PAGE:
Child Behavior Checklist

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The Child Behavior Checklist (CBCL) is a widely used method of identifying problem behavior in children.[1][2] It is one of the most widely-used tools in both research and clinical practice with youths. It has been translated into more than 90 languages, and normative data are available integrating information from multiple societies. Because a core set of the items have been included in every version of the CBCL since the 1980s, it provides a meter stick for measuring whether amounts of behavior problems have changed over time or across societies. This is a helpful complement to other approaches for looking at rates of mental-health issues, as the definitions of disorders have changed repeatedly over the same time frame.

It is a component in the Achenbach System of Empirically Based Assessment developed by Thomas M. Achenbach.

Problems are identified by a respondent who knows the child well, usually a parent or other care giver. Alternative measures are available for teachers (the Teacher's Report Form) and the child (the Youth Self Report, for youths age 11 to 18 years). There are two versions of the checklist for caregivers, depending on the age of the youth. The preschool checklist (CBCL/1½-5) is intended for use with children aged 18 months to 5 years. The school-age version (CBCL/6-18) is for children aged 6 to 18 years.

The first pages record demographic information and ratings of positive behaviors, academic functioning (for the school aged version), and social competence. The last two pages list common behavior problems, each listed as a brief statement about the child's behavior, e.g., Acts too young for his/her age. Responses are recorded on a Likert scale: 0 = Not True, 1 = Somewhat or Sometimes True, 2 = Very True or Often True. The preschool checklist contains 100 problem behavior questions and the school-age checklist contains 118 questions.

The main scoring for the CBCL is based on statistical groupings of sets of behaviors that typically occur together. The original scale used principal components analysis to group the items, and more recent research has used confirmatory factor analysis to test the structure. Similar questions are grouped into a number of syndrome scale scores, e.g., Aggressive behavior, and their scores are summed to produce a raw score for that syndrome. There are two "broad band" scales that combine several of the syndrome scales: Internalizing problems sums the Anxious/depressed, Withdrawn-depressed, and Somatic complaints scores; Externalizing problems combines Rule-breaking and Aggressive behavior. There also is a Total problems score. After 2001, the CBCL also included a set of "DSM-oriented" scales, made of items that a panel of experts picked as matching parts of the diagnostic criteria for DSM-IV disorders. The CBCL also has a few items that only contribute to the Total score, which were considered clinically important even though too rare to lump into the syndrome scales.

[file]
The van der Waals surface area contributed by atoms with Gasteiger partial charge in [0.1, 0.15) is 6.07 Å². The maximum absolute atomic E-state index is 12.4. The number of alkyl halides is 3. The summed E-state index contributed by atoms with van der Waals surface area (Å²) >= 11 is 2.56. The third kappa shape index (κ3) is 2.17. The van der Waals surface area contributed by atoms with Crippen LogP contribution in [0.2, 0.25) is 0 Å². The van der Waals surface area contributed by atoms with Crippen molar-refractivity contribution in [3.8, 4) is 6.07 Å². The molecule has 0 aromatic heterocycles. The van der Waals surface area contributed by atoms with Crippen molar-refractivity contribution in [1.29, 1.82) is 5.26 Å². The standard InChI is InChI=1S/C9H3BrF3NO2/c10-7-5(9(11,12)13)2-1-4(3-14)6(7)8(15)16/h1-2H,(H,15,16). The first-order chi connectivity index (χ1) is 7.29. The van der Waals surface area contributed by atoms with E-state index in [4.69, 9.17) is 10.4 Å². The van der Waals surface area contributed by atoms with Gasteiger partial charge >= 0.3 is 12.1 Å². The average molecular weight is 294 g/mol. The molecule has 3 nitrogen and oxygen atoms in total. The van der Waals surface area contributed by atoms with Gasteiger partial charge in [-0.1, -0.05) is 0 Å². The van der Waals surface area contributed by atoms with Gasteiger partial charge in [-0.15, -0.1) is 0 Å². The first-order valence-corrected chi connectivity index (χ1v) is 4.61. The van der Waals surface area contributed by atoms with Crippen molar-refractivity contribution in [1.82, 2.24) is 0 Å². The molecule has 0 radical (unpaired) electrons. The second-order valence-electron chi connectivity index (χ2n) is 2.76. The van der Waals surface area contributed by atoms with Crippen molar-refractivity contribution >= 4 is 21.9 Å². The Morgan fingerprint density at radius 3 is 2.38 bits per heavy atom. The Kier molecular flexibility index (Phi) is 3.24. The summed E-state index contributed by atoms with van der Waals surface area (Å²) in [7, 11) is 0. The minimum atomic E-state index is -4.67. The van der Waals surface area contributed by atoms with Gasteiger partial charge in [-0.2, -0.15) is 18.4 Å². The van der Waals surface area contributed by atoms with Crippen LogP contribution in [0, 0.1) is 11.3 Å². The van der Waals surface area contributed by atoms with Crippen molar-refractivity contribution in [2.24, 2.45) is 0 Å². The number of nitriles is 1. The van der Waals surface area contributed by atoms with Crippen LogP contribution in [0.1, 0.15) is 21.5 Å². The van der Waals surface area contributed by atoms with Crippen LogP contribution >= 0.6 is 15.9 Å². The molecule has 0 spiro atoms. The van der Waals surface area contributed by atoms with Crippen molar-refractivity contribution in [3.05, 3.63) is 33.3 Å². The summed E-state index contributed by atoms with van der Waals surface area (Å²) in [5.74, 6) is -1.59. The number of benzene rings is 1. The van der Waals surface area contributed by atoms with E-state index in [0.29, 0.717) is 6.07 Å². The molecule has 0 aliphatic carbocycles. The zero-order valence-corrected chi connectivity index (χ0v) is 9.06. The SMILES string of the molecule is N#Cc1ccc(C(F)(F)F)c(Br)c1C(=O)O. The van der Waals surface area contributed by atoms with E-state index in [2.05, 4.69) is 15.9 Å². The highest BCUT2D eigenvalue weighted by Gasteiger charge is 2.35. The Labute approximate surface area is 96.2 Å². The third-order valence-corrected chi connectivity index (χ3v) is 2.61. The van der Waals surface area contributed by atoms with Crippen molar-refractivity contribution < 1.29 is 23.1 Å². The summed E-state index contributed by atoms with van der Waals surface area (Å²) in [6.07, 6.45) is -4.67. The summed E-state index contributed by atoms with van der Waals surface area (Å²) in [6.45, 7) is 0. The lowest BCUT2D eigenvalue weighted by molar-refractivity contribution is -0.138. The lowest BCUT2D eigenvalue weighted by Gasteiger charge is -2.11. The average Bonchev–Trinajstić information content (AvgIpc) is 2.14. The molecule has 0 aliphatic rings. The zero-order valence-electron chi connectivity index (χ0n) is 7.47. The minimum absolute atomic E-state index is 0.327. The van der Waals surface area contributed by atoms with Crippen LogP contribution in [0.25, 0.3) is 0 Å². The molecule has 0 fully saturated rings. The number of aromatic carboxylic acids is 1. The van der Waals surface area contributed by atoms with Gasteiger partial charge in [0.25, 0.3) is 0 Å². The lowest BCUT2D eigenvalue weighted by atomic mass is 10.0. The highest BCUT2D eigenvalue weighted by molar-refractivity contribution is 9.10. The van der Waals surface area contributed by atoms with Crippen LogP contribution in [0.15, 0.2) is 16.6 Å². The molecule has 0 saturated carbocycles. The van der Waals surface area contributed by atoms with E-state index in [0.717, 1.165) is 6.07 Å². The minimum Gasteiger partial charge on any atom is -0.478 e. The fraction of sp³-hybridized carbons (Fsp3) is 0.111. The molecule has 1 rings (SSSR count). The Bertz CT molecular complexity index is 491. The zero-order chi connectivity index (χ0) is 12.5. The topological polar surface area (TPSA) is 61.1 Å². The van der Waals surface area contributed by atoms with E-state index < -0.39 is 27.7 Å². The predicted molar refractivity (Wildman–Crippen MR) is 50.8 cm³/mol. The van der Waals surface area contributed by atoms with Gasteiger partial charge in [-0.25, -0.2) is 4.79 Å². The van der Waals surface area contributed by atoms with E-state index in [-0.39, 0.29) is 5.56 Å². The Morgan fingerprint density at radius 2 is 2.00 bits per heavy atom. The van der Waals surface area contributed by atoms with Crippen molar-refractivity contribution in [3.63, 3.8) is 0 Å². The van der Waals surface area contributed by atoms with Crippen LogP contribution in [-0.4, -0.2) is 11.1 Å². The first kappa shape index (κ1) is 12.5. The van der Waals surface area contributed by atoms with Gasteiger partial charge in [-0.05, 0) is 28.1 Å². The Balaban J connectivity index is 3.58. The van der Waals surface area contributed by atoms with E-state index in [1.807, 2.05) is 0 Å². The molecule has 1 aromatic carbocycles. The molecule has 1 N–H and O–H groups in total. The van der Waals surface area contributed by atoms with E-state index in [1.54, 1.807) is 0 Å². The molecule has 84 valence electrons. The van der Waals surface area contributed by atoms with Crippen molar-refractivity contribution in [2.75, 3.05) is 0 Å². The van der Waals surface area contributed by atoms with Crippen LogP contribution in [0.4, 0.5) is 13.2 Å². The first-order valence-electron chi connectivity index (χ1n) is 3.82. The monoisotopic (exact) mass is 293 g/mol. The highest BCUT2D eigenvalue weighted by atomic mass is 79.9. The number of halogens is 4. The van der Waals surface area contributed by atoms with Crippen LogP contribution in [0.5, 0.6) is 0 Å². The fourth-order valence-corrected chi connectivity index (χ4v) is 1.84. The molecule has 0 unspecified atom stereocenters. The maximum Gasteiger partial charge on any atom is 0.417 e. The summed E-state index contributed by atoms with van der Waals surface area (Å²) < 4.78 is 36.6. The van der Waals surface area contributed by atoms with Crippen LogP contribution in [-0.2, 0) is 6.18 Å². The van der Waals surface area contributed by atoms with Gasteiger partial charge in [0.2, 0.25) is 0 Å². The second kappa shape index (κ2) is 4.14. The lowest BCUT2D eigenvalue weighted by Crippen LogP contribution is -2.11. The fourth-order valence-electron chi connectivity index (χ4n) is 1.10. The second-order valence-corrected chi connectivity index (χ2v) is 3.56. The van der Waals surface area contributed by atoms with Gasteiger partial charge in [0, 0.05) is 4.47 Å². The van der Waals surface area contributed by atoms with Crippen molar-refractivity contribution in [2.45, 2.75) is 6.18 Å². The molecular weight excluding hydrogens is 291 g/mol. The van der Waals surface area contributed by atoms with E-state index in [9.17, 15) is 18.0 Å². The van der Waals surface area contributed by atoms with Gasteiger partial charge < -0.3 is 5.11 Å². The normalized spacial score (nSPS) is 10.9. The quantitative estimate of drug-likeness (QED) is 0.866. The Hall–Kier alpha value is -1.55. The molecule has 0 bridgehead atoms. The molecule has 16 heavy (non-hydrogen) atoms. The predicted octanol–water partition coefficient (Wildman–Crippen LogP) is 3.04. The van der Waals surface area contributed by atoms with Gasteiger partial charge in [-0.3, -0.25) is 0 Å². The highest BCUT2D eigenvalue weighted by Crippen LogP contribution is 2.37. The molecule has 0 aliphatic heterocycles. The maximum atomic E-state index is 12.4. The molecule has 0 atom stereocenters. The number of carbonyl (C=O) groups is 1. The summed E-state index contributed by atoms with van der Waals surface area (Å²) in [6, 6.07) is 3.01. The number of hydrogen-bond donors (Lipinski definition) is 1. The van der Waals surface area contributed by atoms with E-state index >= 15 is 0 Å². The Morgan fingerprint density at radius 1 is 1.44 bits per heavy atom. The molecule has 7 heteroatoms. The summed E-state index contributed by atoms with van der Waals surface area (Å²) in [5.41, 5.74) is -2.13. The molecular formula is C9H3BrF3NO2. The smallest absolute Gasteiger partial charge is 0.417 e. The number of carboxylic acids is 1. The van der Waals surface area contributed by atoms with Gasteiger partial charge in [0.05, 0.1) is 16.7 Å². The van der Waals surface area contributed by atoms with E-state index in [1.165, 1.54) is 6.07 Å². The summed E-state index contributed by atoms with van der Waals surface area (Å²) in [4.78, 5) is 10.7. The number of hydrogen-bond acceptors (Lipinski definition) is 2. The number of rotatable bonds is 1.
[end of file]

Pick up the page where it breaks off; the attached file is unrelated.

The CBCL also uses a normative sample to create standard scores. These compare the raw score to what would be typical compared to responses for youths of the same gender and similar age (the school-aged version splits the age groups into 6-10 years and 11-18 years). The standard scores are scaled so that 50 is average for the youth's age and gender, with a standard deviation of 10 points. Higher scores indicate greater problems. For each syndrome, Internalizing and Externalizing problem scales, and the total score, scores can be interpreted as falling in the normal, borderline, or clinical behavior.


  1. ^ Achenbach, T.M., & Rescorla, L.A. (2000). Manual for the ASEBA Preschool forms and Profiles. Burlington, VT: University of Vermont Department of Psychiatry. ISBN 0-938565-68-0
  2. ^ Achenbach, T.M., & Rescorla, L. A. (2001). Manual for the ASEBA School-Age Forms and Profiles. Burlington, VT: University of Vermont, Research Center for Children, Youth, and Families. ISBN 0-938565-73-7

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